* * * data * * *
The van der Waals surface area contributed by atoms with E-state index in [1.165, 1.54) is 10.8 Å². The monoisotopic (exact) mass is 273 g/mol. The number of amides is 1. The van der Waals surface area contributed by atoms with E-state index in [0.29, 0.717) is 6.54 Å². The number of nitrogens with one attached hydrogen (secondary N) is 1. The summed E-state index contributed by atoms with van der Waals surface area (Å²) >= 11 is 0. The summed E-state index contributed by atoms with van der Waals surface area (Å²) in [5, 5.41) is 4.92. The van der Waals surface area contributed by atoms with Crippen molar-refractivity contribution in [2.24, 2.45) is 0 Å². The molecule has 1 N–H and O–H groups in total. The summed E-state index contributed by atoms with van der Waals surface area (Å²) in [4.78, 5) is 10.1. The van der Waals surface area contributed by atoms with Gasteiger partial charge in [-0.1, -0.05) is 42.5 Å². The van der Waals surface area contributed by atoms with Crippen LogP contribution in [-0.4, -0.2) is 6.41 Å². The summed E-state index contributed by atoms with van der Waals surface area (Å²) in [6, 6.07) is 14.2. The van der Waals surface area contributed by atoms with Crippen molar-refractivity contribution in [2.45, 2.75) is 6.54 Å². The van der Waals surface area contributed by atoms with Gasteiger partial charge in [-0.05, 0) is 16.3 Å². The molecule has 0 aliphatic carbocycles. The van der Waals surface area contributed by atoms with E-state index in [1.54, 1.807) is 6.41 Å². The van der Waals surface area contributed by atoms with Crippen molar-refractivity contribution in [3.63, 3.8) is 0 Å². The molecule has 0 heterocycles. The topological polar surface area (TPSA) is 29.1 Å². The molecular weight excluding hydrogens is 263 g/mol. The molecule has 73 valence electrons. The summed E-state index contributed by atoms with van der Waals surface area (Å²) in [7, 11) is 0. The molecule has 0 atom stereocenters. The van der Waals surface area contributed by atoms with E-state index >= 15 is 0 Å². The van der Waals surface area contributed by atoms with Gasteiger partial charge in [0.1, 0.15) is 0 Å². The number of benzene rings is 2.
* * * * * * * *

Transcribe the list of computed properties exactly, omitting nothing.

The van der Waals surface area contributed by atoms with E-state index in [1.165, 1.54) is 10.8 Å². The monoisotopic (exact) mass is 273 g/mol. The number of amides is 1. The van der Waals surface area contributed by atoms with E-state index in [0.29, 0.717) is 6.54 Å². The number of nitrogens with one attached hydrogen (secondary N) is 1. The summed E-state index contributed by atoms with van der Waals surface area (Å²) >= 11 is 0. The summed E-state index contributed by atoms with van der Waals surface area (Å²) in [5, 5.41) is 4.92. The van der Waals surface area contributed by atoms with Crippen molar-refractivity contribution in [2.24, 2.45) is 0 Å². The molecule has 1 N–H and O–H groups in total. The summed E-state index contributed by atoms with van der Waals surface area (Å²) in [4.78, 5) is 10.1. The van der Waals surface area contributed by atoms with Gasteiger partial charge in [-0.1, -0.05) is 42.5 Å². The van der Waals surface area contributed by atoms with Crippen LogP contribution in [-0.4, -0.2) is 6.41 Å². The summed E-state index contributed by atoms with van der Waals surface area (Å²) in [6, 6.07) is 14.2. The van der Waals surface area contributed by atoms with Crippen molar-refractivity contribution in [2.45, 2.75) is 6.54 Å². The van der Waals surface area contributed by atoms with Gasteiger partial charge in [-0.05, 0) is 16.3 Å². The molecule has 0 aliphatic carbocycles. The van der Waals surface area contributed by atoms with E-state index in [1.54, 1.807) is 6.41 Å². The van der Waals surface area contributed by atoms with Crippen molar-refractivity contribution in [3.63, 3.8) is 0 Å². The molecule has 0 heterocycles. The topological polar surface area (TPSA) is 29.1 Å². The molecular weight excluding hydrogens is 263 g/mol. The molecule has 73 valence electrons. The summed E-state index contributed by atoms with van der Waals surface area (Å²) in [7, 11) is 0. The molecule has 0 atom stereocenters. The van der Waals surface area contributed by atoms with E-state index >= 15 is 0 Å². The van der Waals surface area contributed by atoms with Gasteiger partial charge in [0.1, 0.15) is 0 Å². The number of benzene rings is 2.